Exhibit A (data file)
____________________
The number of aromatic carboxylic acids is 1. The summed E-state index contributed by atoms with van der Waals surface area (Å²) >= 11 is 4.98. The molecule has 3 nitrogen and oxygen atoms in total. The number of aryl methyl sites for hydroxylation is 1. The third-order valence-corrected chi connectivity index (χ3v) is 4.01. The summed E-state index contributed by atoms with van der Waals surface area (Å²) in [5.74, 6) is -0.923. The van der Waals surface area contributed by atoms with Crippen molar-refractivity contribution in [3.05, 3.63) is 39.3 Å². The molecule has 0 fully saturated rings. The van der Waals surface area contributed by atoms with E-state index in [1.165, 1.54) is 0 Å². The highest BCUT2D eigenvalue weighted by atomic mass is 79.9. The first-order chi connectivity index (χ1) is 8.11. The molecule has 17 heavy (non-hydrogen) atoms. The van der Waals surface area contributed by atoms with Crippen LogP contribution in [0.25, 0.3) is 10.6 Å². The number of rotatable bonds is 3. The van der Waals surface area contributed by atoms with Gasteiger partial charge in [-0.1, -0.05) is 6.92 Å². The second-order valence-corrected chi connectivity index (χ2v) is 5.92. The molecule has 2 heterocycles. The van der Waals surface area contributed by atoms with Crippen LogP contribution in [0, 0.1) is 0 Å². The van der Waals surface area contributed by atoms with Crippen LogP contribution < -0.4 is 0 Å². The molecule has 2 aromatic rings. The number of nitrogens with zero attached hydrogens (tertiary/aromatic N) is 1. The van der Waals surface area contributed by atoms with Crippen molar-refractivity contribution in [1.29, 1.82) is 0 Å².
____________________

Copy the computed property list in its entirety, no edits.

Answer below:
The number of aromatic carboxylic acids is 1. The summed E-state index contributed by atoms with van der Waals surface area (Å²) >= 11 is 4.98. The molecule has 3 nitrogen and oxygen atoms in total. The number of aryl methyl sites for hydroxylation is 1. The third-order valence-corrected chi connectivity index (χ3v) is 4.01. The summed E-state index contributed by atoms with van der Waals surface area (Å²) in [5.74, 6) is -0.923. The van der Waals surface area contributed by atoms with Crippen molar-refractivity contribution in [3.05, 3.63) is 39.3 Å². The molecule has 0 fully saturated rings. The van der Waals surface area contributed by atoms with E-state index in [1.165, 1.54) is 0 Å². The highest BCUT2D eigenvalue weighted by atomic mass is 79.9. The first-order chi connectivity index (χ1) is 8.11. The molecule has 17 heavy (non-hydrogen) atoms. The van der Waals surface area contributed by atoms with Crippen LogP contribution in [0.25, 0.3) is 10.6 Å². The number of rotatable bonds is 3. The van der Waals surface area contributed by atoms with Gasteiger partial charge in [-0.1, -0.05) is 6.92 Å². The second-order valence-corrected chi connectivity index (χ2v) is 5.92. The molecule has 2 heterocycles. The van der Waals surface area contributed by atoms with Crippen LogP contribution in [0, 0.1) is 0 Å². The van der Waals surface area contributed by atoms with Crippen LogP contribution < -0.4 is 0 Å². The molecule has 2 aromatic rings. The number of nitrogens with zero attached hydrogens (tertiary/aromatic N) is 1. The van der Waals surface area contributed by atoms with Crippen molar-refractivity contribution in [1.29, 1.82) is 0 Å².